Should you create reports using your Microsoft Dynamics data directly in SQL? Or should you use FRx or Management Reporter? Or how about one of the many reporting tools available for Dynamics? Better yet, consider a business intelligence solution for your reporting needs.
With business intelligence (BI), you can design reports right on your screen and manipulate the columns and rows and scales, remove outliers—generally work out what you want to see by dragging and dropping elements. BIO business intelligence was written especially for Microsoft Dynamics and, with its deep connectors, can get you up and running in no time. Here are 7 reasons to consider using BI to meet reporting needs:
1. Content. With BIO’s extensive content, even your non-technical people can write and run reports, easing the IT bottleneck and reducing the time you need to wait for new reports to zero. With pre-programmed reports that can be modified to suit your needs, pre-configured cubes, pre-defined hierarchies, and pre-programmed calculations, creating reports becomes a matter of what you need to see and not what you need to know to get it programmed.
2. Consistency. If everyone is using the same data, the same terminology, the same hierarchies, the same calculations, and the same periods, your results will be consistent and reconcilable from one user to another. You can save and share reports that you create so everyone will be working, literally, from the same page.
3. Access. You can run any report on demand. You’ll have the most current data for decision making. Or you can run reports for any period you want so you can make accurate comparisons. BIO will show only the data the user has access to so you won’t have to wait for unnecessary processing.
4. Flexibility. When the person who requests the report looks at the finished product, he or she is likely to say, “Oh, this is great! Can you just add another column for…?” If this request then has to go back to IT, it could be days or even weeks before the new report is produced. Sure, you could pre-plan the report, do mock-ups, pull together a focus group to evaluate the mock-up, send it for programming, and cross your fingers that you’ve thought of everything. But there is usually somebody who wants a “little tweak” that can cause lengthy delays and rework. With BIO, it takes minutes and a few clicks and, in most cases, the person who needs the information can produce it himself.
5. The need to know more. In the same vein, sometimes reports generate more questions than they answer. “How come this number is so big?” “Customer X bought only this much in the past 3 months? I thought they were one of our top 10 customers—what happened?” “The Eastern region has more revenue than any other region—why is their contribution so low?” Trying to get the answers through static reports can mean cross-referencing to other reports and a lot of reconciliation work. But with BIO, questions like these can be answered on the spot by drilling down or pulling up related data that is not contained in the report.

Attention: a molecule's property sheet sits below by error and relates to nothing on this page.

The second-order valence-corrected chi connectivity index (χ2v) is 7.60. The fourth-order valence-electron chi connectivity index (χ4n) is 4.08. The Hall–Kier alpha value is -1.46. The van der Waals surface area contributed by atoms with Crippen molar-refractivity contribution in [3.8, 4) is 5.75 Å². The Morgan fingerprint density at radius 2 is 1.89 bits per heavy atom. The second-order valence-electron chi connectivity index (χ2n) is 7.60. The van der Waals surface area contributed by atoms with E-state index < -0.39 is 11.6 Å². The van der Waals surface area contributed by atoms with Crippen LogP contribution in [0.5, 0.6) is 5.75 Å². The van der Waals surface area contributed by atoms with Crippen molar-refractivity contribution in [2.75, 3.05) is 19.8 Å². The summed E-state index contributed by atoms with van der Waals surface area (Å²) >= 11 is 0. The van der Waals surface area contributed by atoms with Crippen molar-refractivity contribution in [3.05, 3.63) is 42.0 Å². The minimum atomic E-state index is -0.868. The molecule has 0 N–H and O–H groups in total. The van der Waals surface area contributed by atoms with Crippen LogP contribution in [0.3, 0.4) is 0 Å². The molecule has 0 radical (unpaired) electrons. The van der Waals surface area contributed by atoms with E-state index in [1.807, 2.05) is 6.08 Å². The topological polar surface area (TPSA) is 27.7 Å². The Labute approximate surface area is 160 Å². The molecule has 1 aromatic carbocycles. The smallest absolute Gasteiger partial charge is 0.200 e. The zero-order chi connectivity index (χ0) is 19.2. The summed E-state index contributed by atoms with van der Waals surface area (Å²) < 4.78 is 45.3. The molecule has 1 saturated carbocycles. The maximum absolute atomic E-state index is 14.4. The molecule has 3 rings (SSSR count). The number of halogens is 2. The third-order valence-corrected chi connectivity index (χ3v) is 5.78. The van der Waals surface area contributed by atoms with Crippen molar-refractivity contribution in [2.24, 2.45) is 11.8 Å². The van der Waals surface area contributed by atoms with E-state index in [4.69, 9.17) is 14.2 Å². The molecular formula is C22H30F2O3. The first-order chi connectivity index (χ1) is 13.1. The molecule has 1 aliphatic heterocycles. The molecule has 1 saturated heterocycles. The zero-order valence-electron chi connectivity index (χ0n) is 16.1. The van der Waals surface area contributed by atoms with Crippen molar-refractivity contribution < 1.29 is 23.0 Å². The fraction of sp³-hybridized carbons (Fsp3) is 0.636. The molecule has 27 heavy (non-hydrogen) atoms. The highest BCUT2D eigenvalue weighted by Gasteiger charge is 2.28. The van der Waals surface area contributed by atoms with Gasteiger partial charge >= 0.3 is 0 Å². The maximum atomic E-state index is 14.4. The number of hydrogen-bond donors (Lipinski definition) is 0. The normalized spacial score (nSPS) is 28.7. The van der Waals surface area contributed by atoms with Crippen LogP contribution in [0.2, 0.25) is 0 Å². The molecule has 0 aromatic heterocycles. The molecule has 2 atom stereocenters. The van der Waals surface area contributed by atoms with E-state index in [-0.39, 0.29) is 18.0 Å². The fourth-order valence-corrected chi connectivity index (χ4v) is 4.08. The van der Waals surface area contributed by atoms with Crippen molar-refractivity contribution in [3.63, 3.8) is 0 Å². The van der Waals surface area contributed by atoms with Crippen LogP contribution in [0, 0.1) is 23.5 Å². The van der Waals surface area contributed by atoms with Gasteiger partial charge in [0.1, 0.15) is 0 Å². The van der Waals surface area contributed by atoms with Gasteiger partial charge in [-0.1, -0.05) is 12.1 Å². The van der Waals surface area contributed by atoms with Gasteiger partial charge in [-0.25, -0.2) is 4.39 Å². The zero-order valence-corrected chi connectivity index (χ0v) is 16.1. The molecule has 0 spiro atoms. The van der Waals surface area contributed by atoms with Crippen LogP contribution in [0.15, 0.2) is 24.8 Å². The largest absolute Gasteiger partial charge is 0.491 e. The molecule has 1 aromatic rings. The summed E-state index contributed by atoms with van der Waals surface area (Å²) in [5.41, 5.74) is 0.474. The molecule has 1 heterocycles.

6. Visualization. BI tools allow you to change your view of the data at a click. You can change from a tabular view of the data to a graphical view. Don’t like the graph? Change the x-axis or the y-axis or change from a bar chart to spark lines. Or put year-over-year results on the same graph to track seasonality. Try adding margins to your revenue graphs or inventory balance to your overtime reports. Or change the periods. Are outliers skewing the results? Eliminate them. Want to look at a subset of the data? “Lasso” the data and home in on just those data points. Look at 3 or 4 or even 5 variables at the same time using colors, shapes, and size to represent variables that can’t be accommodated in tables or 2-dimensional graphics. Graphical visualizations aren’t just pretty—used properly, they can be a virtual light bulb in your data discovery.
7. Consolidations. This data is in this system and that data is in that system, but sometimes it makes sense to look at consolidated data. Consolidations of multiple Dynamics databases or Dynamics data with non-Dynamics data in BIO make it easy for your non-technical user to consolidate the data of multiple subsidiaries or financial and operational data.
But keep in mind, BI is not just a reporting tool—it’s a whole lot more. Business intelligence lets you look at your data visually and manipulate it “at the speed of thought.” It lets you discover trends, outliers, correlations, and anomalies. You can dig deeper, consolidate, aggregate, translate, and calculate. You can use BI to alert you to necessary action, help you make better, more timely decisions, and share your discoveries with the right people through dashboards, PowerPoint presentations, SharePoint, web parts, and, yes, reports. Think about BI for you next report—think about BIO.
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By Sandi Forman of BIO Analytics, Corp.,